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Rife with opportunities for awkward conversations and infinite unknown factors — – dating often is seen as overwhelmingly scary and decidedly unappealing.
This type of anxiety and shyness leads to avoidance of meeting new people, as well as a sense of isolation and hopelessness about the prospect of finding a suitable partner.
The DSM-5 defines social anxiety as the “persistent fear of one or more situations in which the person is exposed to possible scrutiny by others and fears that he or she may do something or act in a way that will be humiliating or embarrassing.” Those who are shy, if not socially anxious, tend to experience social situations in a more reserved, tense and uncomfortable manner, especially when meeting new people.
Four separate meta-analyses have shown Cognitive-behavioral therapy (CBT) to be effective in treating SAD.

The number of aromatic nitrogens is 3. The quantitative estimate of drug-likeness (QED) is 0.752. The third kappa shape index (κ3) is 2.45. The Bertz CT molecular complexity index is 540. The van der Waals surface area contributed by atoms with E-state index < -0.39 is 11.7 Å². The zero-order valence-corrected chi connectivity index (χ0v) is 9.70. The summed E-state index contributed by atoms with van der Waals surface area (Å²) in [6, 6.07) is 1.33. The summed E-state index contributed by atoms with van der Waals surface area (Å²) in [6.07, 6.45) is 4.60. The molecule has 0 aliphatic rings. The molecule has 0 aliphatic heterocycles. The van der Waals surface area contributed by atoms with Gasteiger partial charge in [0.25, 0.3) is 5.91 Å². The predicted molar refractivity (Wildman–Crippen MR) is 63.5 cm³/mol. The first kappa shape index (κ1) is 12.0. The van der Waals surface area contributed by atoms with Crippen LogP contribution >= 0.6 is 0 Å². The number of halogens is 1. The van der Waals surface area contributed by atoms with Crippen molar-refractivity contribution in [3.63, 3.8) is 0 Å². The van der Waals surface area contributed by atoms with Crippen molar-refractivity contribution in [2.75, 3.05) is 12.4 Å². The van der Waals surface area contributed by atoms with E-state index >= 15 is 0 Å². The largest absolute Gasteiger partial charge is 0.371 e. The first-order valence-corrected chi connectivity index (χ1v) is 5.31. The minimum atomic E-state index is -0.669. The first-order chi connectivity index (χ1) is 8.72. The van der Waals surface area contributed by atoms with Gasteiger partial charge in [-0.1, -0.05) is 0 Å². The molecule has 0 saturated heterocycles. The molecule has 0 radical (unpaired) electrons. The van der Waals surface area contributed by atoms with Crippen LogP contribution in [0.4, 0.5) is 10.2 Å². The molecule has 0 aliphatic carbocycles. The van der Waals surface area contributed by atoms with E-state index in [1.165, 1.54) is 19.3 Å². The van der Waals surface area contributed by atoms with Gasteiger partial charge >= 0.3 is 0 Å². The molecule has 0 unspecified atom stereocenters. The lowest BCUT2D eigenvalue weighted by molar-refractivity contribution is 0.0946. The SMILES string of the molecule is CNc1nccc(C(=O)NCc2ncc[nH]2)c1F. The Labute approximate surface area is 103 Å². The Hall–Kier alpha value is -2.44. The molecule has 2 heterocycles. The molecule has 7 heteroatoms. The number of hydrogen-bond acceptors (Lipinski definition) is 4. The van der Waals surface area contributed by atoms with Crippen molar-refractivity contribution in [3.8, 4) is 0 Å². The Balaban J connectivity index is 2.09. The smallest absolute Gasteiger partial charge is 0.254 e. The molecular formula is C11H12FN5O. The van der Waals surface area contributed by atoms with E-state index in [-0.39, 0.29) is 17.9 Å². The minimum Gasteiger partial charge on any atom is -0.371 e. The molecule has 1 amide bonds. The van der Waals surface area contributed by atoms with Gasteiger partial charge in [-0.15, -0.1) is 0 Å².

In 2007, researchers Kristy Dalrymple from Brown Medical School and James Herbert at Drexel University conducted a small pilot study on an updated approach to social anxiety.
Noting that CBT was effective for social anxiety in some clients but not others, or didn’t fully alleviate symptoms, they sought to explore further treatment options in the form of Acceptance and Commitment Therapy (ACT).
And anxiety left untreated often leads to developing comorbid disorders, such as depression.
People may assume it’s normal to feel the type of anxiety they experience, or believe the anxiety is something that can’t be treated.